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Old 10-17-2007, 12:02 PM   #11
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Now that I look at it, this is an odd little recipe. Why are they using units of mass (weight) for the ingredients? Why not volume? Is using mass common in recipes outside of the US? Interesting.
I thought so too, Keltin. Is it me, or does it look like freshly sliced tomatoes are on top? But - think I can run with it - changing things around. The almond whatever does sound interesting?
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Old 10-17-2007, 12:03 PM   #12
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Wink Very European I must say

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You guys Rock! Andy you're the Man. Keltin, kewl site - will check it out. Dave - great input - Thank you. Tatt, huh? lol.

Another thing about the recipe - uses diced tomatoes - but sliced tomatoes are shown on top (when you flip it over). So... may tweek it and turn it into a cornbread pie (with cheddar), bake in a glass/pyrex, and see if sliced tomatoes will work on the bottom with the batter poured over. Whaddya think? Thanks again.
Yes, oh so top chef European I do believe. Just remember 454 grams (I round to 500 grams) is a pound and a quart and a liter are close enough to be the same. Enjoy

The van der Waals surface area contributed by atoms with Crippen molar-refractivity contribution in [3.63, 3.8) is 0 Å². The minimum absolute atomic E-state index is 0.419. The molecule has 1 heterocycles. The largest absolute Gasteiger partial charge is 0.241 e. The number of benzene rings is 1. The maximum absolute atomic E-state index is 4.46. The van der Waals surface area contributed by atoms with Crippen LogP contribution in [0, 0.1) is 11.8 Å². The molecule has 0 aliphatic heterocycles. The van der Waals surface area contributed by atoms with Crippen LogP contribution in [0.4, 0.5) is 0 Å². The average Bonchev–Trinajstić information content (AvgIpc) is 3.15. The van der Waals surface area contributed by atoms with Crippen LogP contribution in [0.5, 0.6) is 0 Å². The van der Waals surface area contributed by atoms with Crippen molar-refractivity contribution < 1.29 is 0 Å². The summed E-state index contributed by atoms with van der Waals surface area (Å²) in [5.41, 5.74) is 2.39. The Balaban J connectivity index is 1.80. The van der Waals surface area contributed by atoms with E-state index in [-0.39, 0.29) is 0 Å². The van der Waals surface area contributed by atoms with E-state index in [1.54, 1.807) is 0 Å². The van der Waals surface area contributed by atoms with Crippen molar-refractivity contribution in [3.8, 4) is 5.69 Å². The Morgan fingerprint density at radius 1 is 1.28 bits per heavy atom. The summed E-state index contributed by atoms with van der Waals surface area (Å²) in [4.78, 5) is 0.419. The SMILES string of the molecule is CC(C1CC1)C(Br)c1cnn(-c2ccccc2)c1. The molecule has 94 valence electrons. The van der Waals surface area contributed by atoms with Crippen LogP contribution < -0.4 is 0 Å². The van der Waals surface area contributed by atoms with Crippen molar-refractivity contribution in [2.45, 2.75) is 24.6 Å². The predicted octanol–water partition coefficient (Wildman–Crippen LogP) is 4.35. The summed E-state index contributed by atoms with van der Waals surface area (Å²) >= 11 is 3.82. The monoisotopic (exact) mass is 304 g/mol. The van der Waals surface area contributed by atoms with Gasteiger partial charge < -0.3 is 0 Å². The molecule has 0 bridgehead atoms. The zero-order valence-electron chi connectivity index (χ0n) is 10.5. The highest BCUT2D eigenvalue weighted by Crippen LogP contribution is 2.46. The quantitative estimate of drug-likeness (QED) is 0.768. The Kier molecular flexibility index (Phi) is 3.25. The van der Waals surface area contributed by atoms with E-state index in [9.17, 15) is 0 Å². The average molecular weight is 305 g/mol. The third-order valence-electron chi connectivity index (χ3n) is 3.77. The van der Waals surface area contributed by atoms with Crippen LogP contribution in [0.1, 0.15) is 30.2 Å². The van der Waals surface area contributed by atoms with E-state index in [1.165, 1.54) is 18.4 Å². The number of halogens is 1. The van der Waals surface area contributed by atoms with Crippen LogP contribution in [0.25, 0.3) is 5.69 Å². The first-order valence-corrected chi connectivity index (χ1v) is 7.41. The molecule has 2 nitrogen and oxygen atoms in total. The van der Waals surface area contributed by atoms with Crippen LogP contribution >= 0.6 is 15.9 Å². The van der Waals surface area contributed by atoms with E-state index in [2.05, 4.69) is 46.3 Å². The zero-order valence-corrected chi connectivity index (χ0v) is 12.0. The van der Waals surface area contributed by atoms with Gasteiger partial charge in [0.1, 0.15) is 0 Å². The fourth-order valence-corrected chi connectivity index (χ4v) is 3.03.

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Old 10-17-2007, 12:06 PM   #13
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Originally Posted by *amy* View Post
I thought so too, Keltin. Is it me, or does it look like freshly sliced tomatoes are on top? But - think I can run with it - changing things around. The almond whatever does sound interesting?
I just checked, and the recipe also calls for 4 whole ripe tomatoes (they used Romas). And then it says:

Line baking paper at the bottom of a 22cm cake pan. Spray well. Lay sliced tomatoes in overlapping circles in the base so the bottom is completely covered. Spread drained tomatoes evenly over the top and sprinkle with chopped basil.
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Old 10-17-2007, 12:11 PM   #14
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I just checked, and the recipe also calls for 4 whole ripe tomatoes (they used Romas). And then it says:

Line baking paper at the bottom of a 22cm cake pan. Spray well. Lay sliced tomatoes in overlapping circles in the base so the bottom is completely covered. Spread drained tomatoes evenly over the top and sprinkle with chopped basil.
Sounded a little odd, I thought. I would stick with sliced tomatoes - no? Think I can work around it.
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Old 10-17-2007, 12:19 PM   #15
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Sounded a little odd, I thought. I would stick with sliced tomatoes - no? Think I can work around it.
From what I'm reading, the recipe says to slice up 4 whole tomotoes, cover the bottom of the dish with those slices, then pour the diced tomatoes on top of the slices, and then continue to build the bread. Right?